Kabarole District in Uganda moves to boost food production and improve nutrition

December 13, 2017

The second People’s Summit on Food was held on November 30 and December 1, 2017. It was hosted by Uganda’s Fort Portal Municipality, in cooperation with Kabarole Research and Resource Centre (KRC), IIED and Hivos, and brought together politicians, farmers, street vendors, civil society, church leaders, nutritionists and youth. Conversations at the Summit focused on how to change the region’s food system to more affordable and nutritious foods.

Mr Chris Businge, a researcher at KRC, speaking at the People’s Summit on Food said 42 percent of children in Kabarole are stunted and yet the district is a food basket.

“This is an indication that we lack food production sustainability strategies” he said.

A survey conducted in mid-2017 indicated that production and marketing of agricultural produce has been abandoned by the youth and left to the grandparents. It also shows that rural households do not know about good diets, one reason why stunting levels are high among the children.

According to Businge, if the policy makers fail to focus on the future of food systems, Kabarole and the region are likely to experience food scarcity.

As a result, Kabarole Research and Resource Centre (KRC) and Kabarole District council have teamed up to amend the ‘Production, Natural Resources and Marketing Ordinance 2006’ with the aim of increasing production of commercial food products.

The amendments follow the high levels of malnutrition, decline in food production and rampant environmental degradation in the Rwenzori sub region and Kabarole in particular.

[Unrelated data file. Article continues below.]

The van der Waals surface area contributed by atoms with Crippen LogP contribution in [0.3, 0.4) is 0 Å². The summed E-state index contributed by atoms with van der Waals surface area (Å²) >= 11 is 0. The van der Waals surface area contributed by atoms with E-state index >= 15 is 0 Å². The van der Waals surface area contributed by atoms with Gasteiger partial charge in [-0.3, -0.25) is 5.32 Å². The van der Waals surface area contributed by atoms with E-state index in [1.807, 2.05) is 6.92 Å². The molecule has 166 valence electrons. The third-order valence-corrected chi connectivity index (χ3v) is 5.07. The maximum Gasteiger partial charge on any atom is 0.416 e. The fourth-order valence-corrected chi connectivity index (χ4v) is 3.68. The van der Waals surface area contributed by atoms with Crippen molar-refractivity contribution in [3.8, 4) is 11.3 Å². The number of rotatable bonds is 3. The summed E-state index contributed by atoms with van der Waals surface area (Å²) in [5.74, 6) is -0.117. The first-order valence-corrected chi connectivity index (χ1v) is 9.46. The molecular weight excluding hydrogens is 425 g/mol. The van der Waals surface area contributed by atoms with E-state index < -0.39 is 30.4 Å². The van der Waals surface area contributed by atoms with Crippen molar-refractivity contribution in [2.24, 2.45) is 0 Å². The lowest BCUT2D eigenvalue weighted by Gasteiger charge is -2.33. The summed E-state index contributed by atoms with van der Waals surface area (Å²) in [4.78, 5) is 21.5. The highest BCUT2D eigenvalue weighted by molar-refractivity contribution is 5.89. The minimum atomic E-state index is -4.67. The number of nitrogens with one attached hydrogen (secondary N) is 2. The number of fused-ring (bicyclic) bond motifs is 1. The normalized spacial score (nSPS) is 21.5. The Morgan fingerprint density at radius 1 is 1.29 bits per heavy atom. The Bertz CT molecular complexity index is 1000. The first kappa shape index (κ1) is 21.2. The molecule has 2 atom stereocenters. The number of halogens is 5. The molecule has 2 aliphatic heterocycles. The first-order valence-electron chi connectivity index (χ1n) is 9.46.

Malnutrition levels for Rwenzori stand at 56 percent, while that of Kabarole is at 42 percent.

The Deputy Chief Administrative Officer Kabarole Mr Alfred Malinga said, “We want the amended Production and Marketing ordinance to address issues of agriculture financing, rejuvenation of farmers’ cooperatives, marketing and value addition.”

He added, “Production and marketing sector is key in driving our economy to middle income, and if the ordinance is well implemented, it will ensure people’s prosperity and transform their lives every year.”

The district chairman, Mr Richard Rwabuhinga, said that of recent the district experienced declining levels of food production at house hold level. “The implementation of this ordinance will increase production at household level, improve livelihoods and incomes hence driving the people to middle income economy.”

However, he noted that it is the leaders’ task to package the ordinance and carry the message of food security and good diet to ensure physical and mental growth of children.

The People’s Summit on Food is part of Hivos’ Sustainable Diets for All (2016-2020) global advocacy programme implemented by Hivos in partnership with the International Institute for Environment and Development (IIED).  It seeks to influence policy and practices of markets, government actors and international institutions through citizen action for the promotion of sustainable diets.